The process of organizing the second Bush administration is under way. It is news throughout the country, but in Washington where the bureaucracy has a more personal reason to pay attention to the turnover of Cabinet and sub-Cabinet positions, it is of especially great interest. Still, it is of equally great interest for them to speculate just how much the new team will affect policies.
For those interested in the US' relationship with Taiwan and China, there is the perennial tug of war between those who claim to be "realists" and those who see "values" as most important in pursuing national interests.
The realists usually base their case on the power and size of China compared to Taiwan. Some see China as a future partner. Some say that the US has enough problems with China and these should be addressed without the albatross they see in Taiwan. Some, of course, have business or personal reasons to support a pragmatic course with China. Unfortunately for them, this view has not been embraced by the Bush administration.
The direction Taiwan is following is not what experts had in mind. That Taiwan was to be governed by the majority of Taiwanese was fine. That they were to rule in a democracy was also fine. But they became disillusioned when Taiwan's democracy went too far beyond the semi-democracy of the past.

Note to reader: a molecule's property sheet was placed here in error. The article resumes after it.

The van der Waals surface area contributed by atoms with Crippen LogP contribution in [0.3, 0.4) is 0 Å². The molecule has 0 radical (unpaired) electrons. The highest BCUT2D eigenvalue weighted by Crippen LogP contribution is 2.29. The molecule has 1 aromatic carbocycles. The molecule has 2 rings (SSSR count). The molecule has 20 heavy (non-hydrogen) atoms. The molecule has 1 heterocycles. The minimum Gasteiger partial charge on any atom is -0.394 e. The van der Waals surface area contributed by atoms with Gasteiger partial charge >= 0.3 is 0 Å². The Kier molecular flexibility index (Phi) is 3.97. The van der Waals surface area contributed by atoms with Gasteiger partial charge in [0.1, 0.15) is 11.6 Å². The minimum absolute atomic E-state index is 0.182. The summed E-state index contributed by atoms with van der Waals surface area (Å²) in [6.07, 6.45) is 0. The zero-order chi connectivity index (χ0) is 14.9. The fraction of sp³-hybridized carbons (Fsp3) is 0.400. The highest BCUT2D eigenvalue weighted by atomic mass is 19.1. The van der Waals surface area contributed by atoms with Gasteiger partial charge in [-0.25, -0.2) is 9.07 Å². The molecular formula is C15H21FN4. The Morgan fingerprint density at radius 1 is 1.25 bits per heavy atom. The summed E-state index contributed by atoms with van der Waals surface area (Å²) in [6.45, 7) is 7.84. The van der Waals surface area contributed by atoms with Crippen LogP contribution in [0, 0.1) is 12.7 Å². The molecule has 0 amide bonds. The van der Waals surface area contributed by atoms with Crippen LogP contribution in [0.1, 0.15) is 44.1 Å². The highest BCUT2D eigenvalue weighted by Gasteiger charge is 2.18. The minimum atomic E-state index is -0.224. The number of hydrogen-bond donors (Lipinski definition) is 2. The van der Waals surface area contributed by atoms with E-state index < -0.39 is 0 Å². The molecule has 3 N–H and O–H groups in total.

Taiwan was becoming, again, a troublemaker. That its elections very much reflected US presidential campaigns didn't seem to matter. To be sure, the two situations are not the same, and the US has genuine concerns about the impact of some trends that could affect its interests. But name-calling was not a good way for two democracies to manage bilateral problems.
There are others who continue to suggest an interim agreement, usually within a time frame. Never very popular with China for political reasons, it also doesn't attract support of Taiwan's people, who do not want to dump responsibility on their children. There is quid pro quo each side could offer during this interim period. The most common one is Taiwan's eschewing a declaration of independence in return for no military attack by China. One is a sovereignty issue, the other a security one -- a non-starter for both.
No doubt all of these will be reviewed when the players in the second Bush administration are selected. Most speculation has it that policies are likely to remain the same, but implementing them will change, depending on the issue and the person responsible for them. Most seem to think that US policy toward Taiwan will continue to be one of pressing for constraint on anything relevant to cross-strait issues. That policy may have its problems, but does take into account the US' relationship with China, while at the same time recognizing the need to take into account both the security and democracy of Taiwan.
To carry out this policy, there will be a need for effective and broadly implemented communication between the US and Taiwan; a means of balancing perceived provocations between both sides of the Strait; a better understanding of the special vocabulary that has developed on cross-strait issues; and the avoidance of surprises. All of these are not meant to be only American policies -- but Taiwan's as well.
I have often expressed the need for broad communications between the US and Taiwan, and need not belabor that issue again. Regarding provocation, we have grown up knowing the long list of "red lines" that supposedly belong to China. For some China experts, anything that irritates China is provocative.